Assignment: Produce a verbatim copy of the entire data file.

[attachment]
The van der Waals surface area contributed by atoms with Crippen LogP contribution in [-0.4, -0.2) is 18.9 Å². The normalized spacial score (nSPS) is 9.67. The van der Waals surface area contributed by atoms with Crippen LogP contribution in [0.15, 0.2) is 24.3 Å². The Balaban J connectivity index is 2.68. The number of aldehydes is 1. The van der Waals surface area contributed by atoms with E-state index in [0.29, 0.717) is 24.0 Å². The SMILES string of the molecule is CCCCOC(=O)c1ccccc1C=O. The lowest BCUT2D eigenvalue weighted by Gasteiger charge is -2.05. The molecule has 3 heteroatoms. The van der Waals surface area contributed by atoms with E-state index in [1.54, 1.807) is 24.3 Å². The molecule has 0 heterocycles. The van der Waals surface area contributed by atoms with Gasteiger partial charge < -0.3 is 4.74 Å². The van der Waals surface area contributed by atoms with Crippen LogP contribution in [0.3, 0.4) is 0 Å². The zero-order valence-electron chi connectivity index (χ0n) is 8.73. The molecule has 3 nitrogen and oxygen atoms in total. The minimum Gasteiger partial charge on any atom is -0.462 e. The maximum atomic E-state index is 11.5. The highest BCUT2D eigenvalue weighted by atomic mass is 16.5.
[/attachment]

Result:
The van der Waals surface area contributed by atoms with Crippen LogP contribution in [-0.4, -0.2) is 18.9 Å². The normalized spacial score (nSPS) is 9.67. The van der Waals surface area contributed by atoms with Crippen LogP contribution in [0.15, 0.2) is 24.3 Å². The Balaban J connectivity index is 2.68. The number of aldehydes is 1. The van der Waals surface area contributed by atoms with E-state index in [0.29, 0.717) is 24.0 Å². The SMILES string of the molecule is CCCCOC(=O)c1ccccc1C=O. The lowest BCUT2D eigenvalue weighted by Gasteiger charge is -2.05. The molecule has 3 heteroatoms. The van der Waals surface area contributed by atoms with E-state index in [1.54, 1.807) is 24.3 Å². The molecule has 0 heterocycles. The van der Waals surface area contributed by atoms with Gasteiger partial charge < -0.3 is 4.74 Å². The van der Waals surface area contributed by atoms with Crippen LogP contribution in [0.3, 0.4) is 0 Å². The zero-order valence-electron chi connectivity index (χ0n) is 8.73. The molecule has 3 nitrogen and oxygen atoms in total. The minimum Gasteiger partial charge on any atom is -0.462 e. The maximum atomic E-state index is 11.5. The highest BCUT2D eigenvalue weighted by atomic mass is 16.5.